Knowledge in any organisation, including in the international development and non–profit sectors, is a highly valuable but often under-utilised asset. It flows in and out through various mediums, from reports, policies and procedures, to databases, stories, and most importantly, the people.
In the era of innovation, combined with uncertainty and a fast-paced, constantly changing environment, particularly in the geographical and thematic areas of operation of non-profit organisations, the challenges are multiple, and it is more important than ever to be flexible and adaptable. In addition to large volumes of information, increasing workload, complex, multi-layered, multi-donor programs and projects, donor demands, and frequent staff changes, among others, all add up to the complexities of organisations trying to juggle them all simultaneously. While digitalisation has helped process and manage information more effectively, it has also created additional challenges such as technical issues and delays, or trying to maintain active staff engagement online (but we leave Digitalisation for later).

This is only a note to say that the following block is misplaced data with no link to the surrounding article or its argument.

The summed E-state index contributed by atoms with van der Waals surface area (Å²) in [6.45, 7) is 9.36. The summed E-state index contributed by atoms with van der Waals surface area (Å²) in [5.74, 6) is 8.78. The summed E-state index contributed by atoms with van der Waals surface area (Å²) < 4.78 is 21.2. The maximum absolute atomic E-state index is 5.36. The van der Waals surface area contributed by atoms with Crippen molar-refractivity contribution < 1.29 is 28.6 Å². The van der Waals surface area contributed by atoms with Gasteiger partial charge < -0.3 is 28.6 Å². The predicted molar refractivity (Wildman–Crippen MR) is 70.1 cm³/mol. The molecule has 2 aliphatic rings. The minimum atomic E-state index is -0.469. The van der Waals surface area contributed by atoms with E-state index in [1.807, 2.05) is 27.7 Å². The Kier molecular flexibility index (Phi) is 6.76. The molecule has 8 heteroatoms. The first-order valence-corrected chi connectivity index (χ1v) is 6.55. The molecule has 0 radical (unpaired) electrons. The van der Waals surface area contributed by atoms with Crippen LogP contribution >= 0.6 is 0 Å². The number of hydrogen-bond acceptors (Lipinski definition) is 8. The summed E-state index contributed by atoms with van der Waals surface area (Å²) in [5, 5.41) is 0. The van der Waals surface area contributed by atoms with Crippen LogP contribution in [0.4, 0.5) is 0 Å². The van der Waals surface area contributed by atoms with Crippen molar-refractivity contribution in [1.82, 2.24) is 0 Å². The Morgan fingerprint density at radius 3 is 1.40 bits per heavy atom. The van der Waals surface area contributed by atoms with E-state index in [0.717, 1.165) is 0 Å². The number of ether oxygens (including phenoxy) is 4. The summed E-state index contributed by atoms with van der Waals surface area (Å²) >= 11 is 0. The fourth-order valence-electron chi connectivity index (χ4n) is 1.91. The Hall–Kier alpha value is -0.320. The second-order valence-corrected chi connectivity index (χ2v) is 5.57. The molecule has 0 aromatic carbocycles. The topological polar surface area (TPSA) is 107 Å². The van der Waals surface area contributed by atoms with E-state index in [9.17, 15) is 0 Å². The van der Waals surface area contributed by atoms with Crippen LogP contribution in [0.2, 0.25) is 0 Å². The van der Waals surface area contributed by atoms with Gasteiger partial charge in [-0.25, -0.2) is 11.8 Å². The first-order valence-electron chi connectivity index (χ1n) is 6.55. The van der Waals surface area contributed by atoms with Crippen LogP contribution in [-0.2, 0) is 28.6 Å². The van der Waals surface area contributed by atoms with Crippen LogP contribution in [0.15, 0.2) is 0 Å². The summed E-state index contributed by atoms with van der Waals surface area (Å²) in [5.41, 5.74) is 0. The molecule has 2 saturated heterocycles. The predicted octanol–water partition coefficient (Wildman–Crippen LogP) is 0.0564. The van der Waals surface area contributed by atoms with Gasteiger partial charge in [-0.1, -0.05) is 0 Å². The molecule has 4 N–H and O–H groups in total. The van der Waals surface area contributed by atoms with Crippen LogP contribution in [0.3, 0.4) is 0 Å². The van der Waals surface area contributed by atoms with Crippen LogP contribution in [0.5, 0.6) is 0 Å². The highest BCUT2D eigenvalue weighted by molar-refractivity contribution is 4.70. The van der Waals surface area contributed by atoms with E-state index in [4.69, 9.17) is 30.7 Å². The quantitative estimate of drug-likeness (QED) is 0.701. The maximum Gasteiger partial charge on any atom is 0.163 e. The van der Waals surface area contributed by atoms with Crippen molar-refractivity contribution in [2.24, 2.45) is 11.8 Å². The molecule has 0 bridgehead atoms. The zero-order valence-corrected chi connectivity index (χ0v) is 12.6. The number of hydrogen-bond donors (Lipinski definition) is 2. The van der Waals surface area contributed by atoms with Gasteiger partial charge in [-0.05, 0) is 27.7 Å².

Often, however, this is not enough as many organisations are still struggling to grasp the breadth of knowledge they possess, and to use it to their own advantage.
So why is Knowledge Management important?
Knowledge Management (KM) goes beyond information management. It helps turn information into key action points and decisions, as well as best practices and lessons learned. It makes information not only more easily available to anyone who is looking for it, but also helps learn from it, draw conclusions, make informed decisions and apply it in any other ways, for the benefit of the organisation.
Most often, this information is stored in documents such as organisational policies and procedures, databases, annual reports, country programme documents, strategies, plans, and many others. But it also includes personal experiences, beliefs and opinions of staff who worked on these documents; of donors who fund the organisation’s programs and have their own values and priorities; and of beneficiaries who are the ultimate users of the programs and projects described in these documents.